In the last edition of the McGill Hackaton we came up with the idea of doing a project on Black Hole picture simulation, and given all the recent and exciting results from the Event Horizon Collaboration, we couldn't pass up the opportunity to work with this.
What it does
Welcome to our interactive Black Hole photography and lightlike geodesics simulator. This project was developed for the McGill Physics Hackathon 2022! Here we have implemented massless particle propagation simulations around a Schwarzschild Black Hole, following what can be found in the literature, and we combined it with a simple and intuitive interface built with PyQT5.
Using the dynamical equations for a massless particle (photon) in the Schwarzschild metric and the physics of thin accretion disks of compact objects we can code a ray-tracing algorithm in curved spacetime to figure out how the photons emitted by the disk propagate until it hits a "photographic plate" on the distant observer frame looking at the BH. The final result can be seen in the Fig. 2, in which we compute the bolometric flux of light rays (the sum of all frequencies' flux ). One nice feature we can note is the difference in the luminosity of the accretion disk created by the relative movement of gas elements that suffer relativistic beaming and the Doppler effect.
The objective of the interactive window is to give the user the opportunity to play with the Physics of the problem, changing some parameters of the problem, such as the viewing angle, the initial position of the incoming photons and the mass of the Black Hole, and getting a result some pretty nice and intuitive graphs, in a way that you aren't required to fully understand all of the theoretical calculations required to obtain the results, but are still able to understand what they mean.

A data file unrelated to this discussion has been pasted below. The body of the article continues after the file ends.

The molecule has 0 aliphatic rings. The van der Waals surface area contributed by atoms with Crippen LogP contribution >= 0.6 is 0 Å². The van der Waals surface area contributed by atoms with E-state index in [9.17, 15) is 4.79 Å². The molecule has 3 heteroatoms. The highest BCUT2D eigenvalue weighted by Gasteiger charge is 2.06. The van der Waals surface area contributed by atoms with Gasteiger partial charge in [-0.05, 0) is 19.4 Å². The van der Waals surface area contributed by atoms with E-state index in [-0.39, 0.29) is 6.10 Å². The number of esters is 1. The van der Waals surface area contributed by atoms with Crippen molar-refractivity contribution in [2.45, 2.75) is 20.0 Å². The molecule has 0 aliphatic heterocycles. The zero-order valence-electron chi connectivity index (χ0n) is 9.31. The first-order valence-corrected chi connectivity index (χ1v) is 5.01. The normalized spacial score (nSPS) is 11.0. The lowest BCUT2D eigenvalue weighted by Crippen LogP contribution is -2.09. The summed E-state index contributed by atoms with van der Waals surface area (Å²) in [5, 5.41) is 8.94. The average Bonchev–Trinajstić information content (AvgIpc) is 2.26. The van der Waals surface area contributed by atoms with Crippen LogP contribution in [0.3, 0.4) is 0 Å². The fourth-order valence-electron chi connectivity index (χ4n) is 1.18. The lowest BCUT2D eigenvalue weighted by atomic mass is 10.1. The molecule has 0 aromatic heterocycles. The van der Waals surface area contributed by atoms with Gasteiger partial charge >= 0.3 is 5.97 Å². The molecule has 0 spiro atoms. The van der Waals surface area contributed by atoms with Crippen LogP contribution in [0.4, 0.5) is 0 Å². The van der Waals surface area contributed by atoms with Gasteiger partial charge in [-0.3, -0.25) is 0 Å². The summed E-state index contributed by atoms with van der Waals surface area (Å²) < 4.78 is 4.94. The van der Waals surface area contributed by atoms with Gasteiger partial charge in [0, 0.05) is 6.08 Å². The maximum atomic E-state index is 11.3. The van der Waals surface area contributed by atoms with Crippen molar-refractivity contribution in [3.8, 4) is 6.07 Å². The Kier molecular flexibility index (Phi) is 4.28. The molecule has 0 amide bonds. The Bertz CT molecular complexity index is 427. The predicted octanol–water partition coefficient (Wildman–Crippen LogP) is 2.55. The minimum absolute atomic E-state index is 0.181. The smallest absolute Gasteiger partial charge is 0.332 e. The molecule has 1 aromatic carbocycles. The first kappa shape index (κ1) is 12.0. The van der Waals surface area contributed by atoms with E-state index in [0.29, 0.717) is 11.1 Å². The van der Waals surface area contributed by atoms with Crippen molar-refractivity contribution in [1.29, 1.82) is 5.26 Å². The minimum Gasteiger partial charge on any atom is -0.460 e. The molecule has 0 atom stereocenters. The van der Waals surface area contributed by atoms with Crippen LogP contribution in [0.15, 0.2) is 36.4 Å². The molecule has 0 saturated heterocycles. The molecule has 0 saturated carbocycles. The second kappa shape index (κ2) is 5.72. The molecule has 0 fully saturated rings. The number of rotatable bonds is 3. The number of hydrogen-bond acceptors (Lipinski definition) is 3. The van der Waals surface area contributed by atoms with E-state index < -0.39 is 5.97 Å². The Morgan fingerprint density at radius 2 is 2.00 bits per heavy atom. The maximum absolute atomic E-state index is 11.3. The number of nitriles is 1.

For more information, check our website.
How we built it
The program was developed using python3. The simulation structure is based on solving the differential equations of motion for massless particles around a Black Hole using scipy's odeint function. The user interface was developed using a package called PyQT5, and for all the figures we used matplotlib.
You can check our git page to take a loot at the code.
Challenges we ran into
- The main reference paper we had for this project proved to be much more complicated to reproduce, with some equations presenting confusing algebraic errors, and not that many explanations to the results shown in it.
- Also, solving all of the differential equations proved to be really tricky in some situations, specially in the regions closer to the Black Hole, giving rise to divergencies.
Accomplishments that we're proud of
We managed to overcome both theoretical and numerical challanges in order to present nice results in the 24-hour period. Also, this was only the second time any of us has working with the creation of a user interface, so it was quite nice to remember and re-learn how to do it.
What we learned
- We were able to learn a lot about numerical calculations and solutions of differential equations. Ever since our Hackathon project from last year, these numerical problems involving relativity have been a really nice challenge to expand our boundary of knowledge regarding numerical solutions of differential equations.
What's next for Imaging a Black Hole: Ray-tracing in curved space-times
We want to polish our simulations a little bit more, and try to find ways to overcome the numrical problems that we faced in a more robust way.